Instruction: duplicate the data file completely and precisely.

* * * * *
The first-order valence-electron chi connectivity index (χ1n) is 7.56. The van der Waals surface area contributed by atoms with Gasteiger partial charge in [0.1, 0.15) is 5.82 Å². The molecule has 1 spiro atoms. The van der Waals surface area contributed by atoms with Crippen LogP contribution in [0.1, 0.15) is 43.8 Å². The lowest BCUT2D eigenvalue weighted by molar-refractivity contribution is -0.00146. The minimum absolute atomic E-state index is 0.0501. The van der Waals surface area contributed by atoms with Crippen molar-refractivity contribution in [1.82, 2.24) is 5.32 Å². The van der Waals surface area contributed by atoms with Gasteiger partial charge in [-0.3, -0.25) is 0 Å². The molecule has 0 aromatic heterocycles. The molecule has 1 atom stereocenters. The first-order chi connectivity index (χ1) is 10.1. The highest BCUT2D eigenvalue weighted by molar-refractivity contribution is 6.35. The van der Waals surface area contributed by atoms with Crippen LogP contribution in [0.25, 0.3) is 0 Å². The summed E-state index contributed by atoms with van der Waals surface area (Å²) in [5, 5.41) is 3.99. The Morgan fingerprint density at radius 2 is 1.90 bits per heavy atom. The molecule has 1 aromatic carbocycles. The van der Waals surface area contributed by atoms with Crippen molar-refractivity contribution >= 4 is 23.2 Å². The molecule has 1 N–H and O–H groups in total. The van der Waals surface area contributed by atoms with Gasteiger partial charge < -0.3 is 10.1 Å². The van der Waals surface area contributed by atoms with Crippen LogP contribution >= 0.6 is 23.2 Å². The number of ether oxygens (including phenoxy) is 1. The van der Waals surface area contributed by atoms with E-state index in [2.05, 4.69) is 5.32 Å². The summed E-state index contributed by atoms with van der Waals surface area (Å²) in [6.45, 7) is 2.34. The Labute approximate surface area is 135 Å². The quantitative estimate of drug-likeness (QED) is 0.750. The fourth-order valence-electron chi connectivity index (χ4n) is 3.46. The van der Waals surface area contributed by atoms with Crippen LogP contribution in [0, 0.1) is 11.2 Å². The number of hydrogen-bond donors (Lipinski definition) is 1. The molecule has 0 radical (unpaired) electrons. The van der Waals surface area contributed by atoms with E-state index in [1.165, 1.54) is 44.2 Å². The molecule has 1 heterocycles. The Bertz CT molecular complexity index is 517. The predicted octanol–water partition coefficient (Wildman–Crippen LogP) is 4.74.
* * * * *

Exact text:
The first-order valence-electron chi connectivity index (χ1n) is 7.56. The van der Waals surface area contributed by atoms with Gasteiger partial charge in [0.1, 0.15) is 5.82 Å². The molecule has 1 spiro atoms. The van der Waals surface area contributed by atoms with Crippen LogP contribution in [0.1, 0.15) is 43.8 Å². The lowest BCUT2D eigenvalue weighted by molar-refractivity contribution is -0.00146. The minimum absolute atomic E-state index is 0.0501. The van der Waals surface area contributed by atoms with Crippen molar-refractivity contribution in [1.82, 2.24) is 5.32 Å². The van der Waals surface area contributed by atoms with Gasteiger partial charge in [-0.3, -0.25) is 0 Å². The molecule has 0 aromatic heterocycles. The molecule has 1 atom stereocenters. The first-order chi connectivity index (χ1) is 10.1. The highest BCUT2D eigenvalue weighted by molar-refractivity contribution is 6.35. The van der Waals surface area contributed by atoms with Crippen LogP contribution in [0.25, 0.3) is 0 Å². The summed E-state index contributed by atoms with van der Waals surface area (Å²) in [5, 5.41) is 3.99. The Morgan fingerprint density at radius 2 is 1.90 bits per heavy atom. The molecule has 1 aromatic carbocycles. The van der Waals surface area contributed by atoms with Crippen molar-refractivity contribution >= 4 is 23.2 Å². The molecule has 1 N–H and O–H groups in total. The van der Waals surface area contributed by atoms with Gasteiger partial charge < -0.3 is 10.1 Å². The van der Waals surface area contributed by atoms with Crippen LogP contribution >= 0.6 is 23.2 Å². The number of ether oxygens (including phenoxy) is 1. The van der Waals surface area contributed by atoms with E-state index in [2.05, 4.69) is 5.32 Å². The summed E-state index contributed by atoms with van der Waals surface area (Å²) in [6.45, 7) is 2.34. The Labute approximate surface area is 135 Å². The quantitative estimate of drug-likeness (QED) is 0.750. The fourth-order valence-electron chi connectivity index (χ4n) is 3.46. The van der Waals surface area contributed by atoms with Crippen LogP contribution in [0, 0.1) is 11.2 Å². The number of hydrogen-bond donors (Lipinski definition) is 1. The molecule has 0 radical (unpaired) electrons. The van der Waals surface area contributed by atoms with E-state index in [1.165, 1.54) is 44.2 Å². The molecule has 1 heterocycles. The Bertz CT molecular complexity index is 517. The predicted octanol–water partition coefficient (Wildman–Crippen LogP) is 4.74.